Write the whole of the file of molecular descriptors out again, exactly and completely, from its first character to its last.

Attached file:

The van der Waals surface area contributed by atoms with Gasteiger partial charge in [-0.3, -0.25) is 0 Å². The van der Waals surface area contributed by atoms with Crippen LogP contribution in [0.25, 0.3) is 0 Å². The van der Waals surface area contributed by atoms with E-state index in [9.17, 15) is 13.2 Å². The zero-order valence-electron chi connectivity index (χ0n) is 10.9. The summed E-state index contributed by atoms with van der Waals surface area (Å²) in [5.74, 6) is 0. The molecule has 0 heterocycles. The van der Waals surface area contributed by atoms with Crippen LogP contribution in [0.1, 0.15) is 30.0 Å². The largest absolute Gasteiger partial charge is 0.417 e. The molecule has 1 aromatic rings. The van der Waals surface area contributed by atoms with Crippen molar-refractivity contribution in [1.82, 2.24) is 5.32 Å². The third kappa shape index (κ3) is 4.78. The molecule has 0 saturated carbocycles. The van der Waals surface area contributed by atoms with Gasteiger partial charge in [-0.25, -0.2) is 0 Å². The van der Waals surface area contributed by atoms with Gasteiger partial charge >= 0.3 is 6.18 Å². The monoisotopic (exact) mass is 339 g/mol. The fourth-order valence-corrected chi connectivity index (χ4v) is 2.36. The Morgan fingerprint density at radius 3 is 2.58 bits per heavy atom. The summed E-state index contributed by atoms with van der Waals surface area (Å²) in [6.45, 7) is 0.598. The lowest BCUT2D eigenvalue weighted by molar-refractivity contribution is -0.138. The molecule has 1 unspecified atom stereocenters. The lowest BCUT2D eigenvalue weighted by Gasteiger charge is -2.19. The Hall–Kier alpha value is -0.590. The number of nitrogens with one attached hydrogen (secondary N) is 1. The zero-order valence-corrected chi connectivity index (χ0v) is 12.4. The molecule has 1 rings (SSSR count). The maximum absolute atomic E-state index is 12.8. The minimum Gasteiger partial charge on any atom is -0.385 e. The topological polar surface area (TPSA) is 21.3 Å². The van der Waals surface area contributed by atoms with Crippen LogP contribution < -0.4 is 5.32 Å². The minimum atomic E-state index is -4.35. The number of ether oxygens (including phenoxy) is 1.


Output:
The van der Waals surface area contributed by atoms with Gasteiger partial charge in [-0.3, -0.25) is 0 Å². The van der Waals surface area contributed by atoms with Crippen LogP contribution in [0.25, 0.3) is 0 Å². The van der Waals surface area contributed by atoms with E-state index in [9.17, 15) is 13.2 Å². The zero-order valence-electron chi connectivity index (χ0n) is 10.9. The summed E-state index contributed by atoms with van der Waals surface area (Å²) in [5.74, 6) is 0. The molecule has 0 heterocycles. The van der Waals surface area contributed by atoms with Crippen LogP contribution in [0.1, 0.15) is 30.0 Å². The largest absolute Gasteiger partial charge is 0.417 e. The molecule has 1 aromatic rings. The van der Waals surface area contributed by atoms with Crippen molar-refractivity contribution in [1.82, 2.24) is 5.32 Å². The third kappa shape index (κ3) is 4.78. The molecule has 0 saturated carbocycles. The van der Waals surface area contributed by atoms with Gasteiger partial charge in [-0.25, -0.2) is 0 Å². The van der Waals surface area contributed by atoms with Gasteiger partial charge >= 0.3 is 6.18 Å². The monoisotopic (exact) mass is 339 g/mol. The fourth-order valence-corrected chi connectivity index (χ4v) is 2.36. The Morgan fingerprint density at radius 3 is 2.58 bits per heavy atom. The summed E-state index contributed by atoms with van der Waals surface area (Å²) in [6.45, 7) is 0.598. The lowest BCUT2D eigenvalue weighted by molar-refractivity contribution is -0.138. The molecule has 1 unspecified atom stereocenters. The lowest BCUT2D eigenvalue weighted by Gasteiger charge is -2.19. The Hall–Kier alpha value is -0.590. The number of nitrogens with one attached hydrogen (secondary N) is 1. The zero-order valence-corrected chi connectivity index (χ0v) is 12.4. The molecule has 1 rings (SSSR count). The maximum absolute atomic E-state index is 12.8. The minimum Gasteiger partial charge on any atom is -0.385 e. The topological polar surface area (TPSA) is 21.3 Å². The van der Waals surface area contributed by atoms with Crippen LogP contribution < -0.4 is 5.32 Å². The minimum atomic E-state index is -4.35. The number of ether oxygens (including phenoxy) is 1.